- Frontier markets are the emerging markets of emerging markets.
- Recent leadership is encouraging.
- Could be sign of bullishness to come.
"Leaders are made, they are not born. They are made by hard effort, which is the price which all of us must pay to achieve any goal that is worthwhile." - Vince Lombardi
There's an old adage when it comes to markets that when small-cap companies outperform their larger-cap brethren, that tends to be the right kind of environment for risk-taking. The theory goes that if investors are piling into less liquid/more volatile areas of the stock market, that is a healthy sign for further gains ahead. This is not completely true in all cases since the late 1990s saw larger-cap names outperform smaller ones, but on average the idea is worth considering. I would argue that true signs of risk-taking occur more in illiquid areas getting attention, since the last thing you want is illiquid investments during recessions, bear markets, and deflationary pulses.
Frontier markets, which are the emerging markets of emerging markets, are the smallest of the small not only in terms of global country market cap, but also growth impact on the world economy. Because stocks traded in Chile, Argentina, Colombia, and Egypt are relatively less liquid than those traded in Brazil, Russia, India, and China, their relative movement might be indicative of true underlying sentiment for emerging market allocations overall.
On that point, there are some encouraging signs. From a big picture perspective, what is holding back emerging market bulls appears to be China (NYSEARCA:FXI) given headline after headline which quite frankly look awful. Poor export growth, weaker inflationary pressure, and bond defaults are a nasty brew of macro fear, but the reality is that China's markets may have priced much of this in over the last three years. The fact that Frontier Markets may be firming could further indicate that a wall of worry to be climbed is coming. Take a look below at the price ratio of the Guggenheim Frontier Markets ETF (NYSEARCA:FRN) relative to the iShares MSCI Emerging Markets ETF (NYSEARCA:EEM). As a reminder, a rising price ratio means the numerator/FRN is outperforming (up more/down less) the denominator/EEM.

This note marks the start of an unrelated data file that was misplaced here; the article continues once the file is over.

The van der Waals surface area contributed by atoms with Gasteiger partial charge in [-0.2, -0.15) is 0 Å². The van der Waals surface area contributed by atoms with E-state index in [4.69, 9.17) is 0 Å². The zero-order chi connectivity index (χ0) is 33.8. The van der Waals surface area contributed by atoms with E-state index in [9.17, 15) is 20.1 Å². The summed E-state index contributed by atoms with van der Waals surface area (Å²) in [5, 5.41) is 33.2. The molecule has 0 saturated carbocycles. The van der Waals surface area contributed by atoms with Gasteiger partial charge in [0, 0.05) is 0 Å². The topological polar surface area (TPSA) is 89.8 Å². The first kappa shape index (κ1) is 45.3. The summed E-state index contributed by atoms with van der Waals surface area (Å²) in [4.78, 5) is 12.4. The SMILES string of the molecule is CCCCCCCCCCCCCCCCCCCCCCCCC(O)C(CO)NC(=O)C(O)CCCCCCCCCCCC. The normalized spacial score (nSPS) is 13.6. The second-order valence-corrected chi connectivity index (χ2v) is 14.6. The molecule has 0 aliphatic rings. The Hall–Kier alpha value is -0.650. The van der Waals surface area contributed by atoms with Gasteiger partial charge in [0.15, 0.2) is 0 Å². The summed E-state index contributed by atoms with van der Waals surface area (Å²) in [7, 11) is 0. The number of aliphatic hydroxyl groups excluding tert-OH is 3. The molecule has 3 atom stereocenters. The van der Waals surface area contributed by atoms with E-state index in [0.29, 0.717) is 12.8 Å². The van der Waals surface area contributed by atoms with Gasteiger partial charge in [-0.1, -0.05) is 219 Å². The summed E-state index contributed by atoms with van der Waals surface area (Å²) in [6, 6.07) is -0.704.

There has been some comeback as of late in what is otherwise a very noisey ratio, but this relationship bears watching. If frontier markets which are arguably riskier than Brazil (NYSEARCA:EWZ), Russia (NYSEARCA:RSX), India (NYSEARCA:EPI), and China are doing well, would that not mean that emerging markets more broadly should themselves finally catch a bid, alongside global cyclical sectors? Momentum is not there just yet for our ATAC models used in managing our mutual fund and separate accounts, but we are keeping a close eye on the potential for another bite at the trade.
Disclosure: I have no positions in any stocks mentioned, and no plans to initiate any positions within the next 72 hours. I wrote this article myself, and it expresses my own opinions. I am not receiving compensation for it (other than from Seeking Alpha). I have no business relationship with any company whose stock is mentioned in this article.
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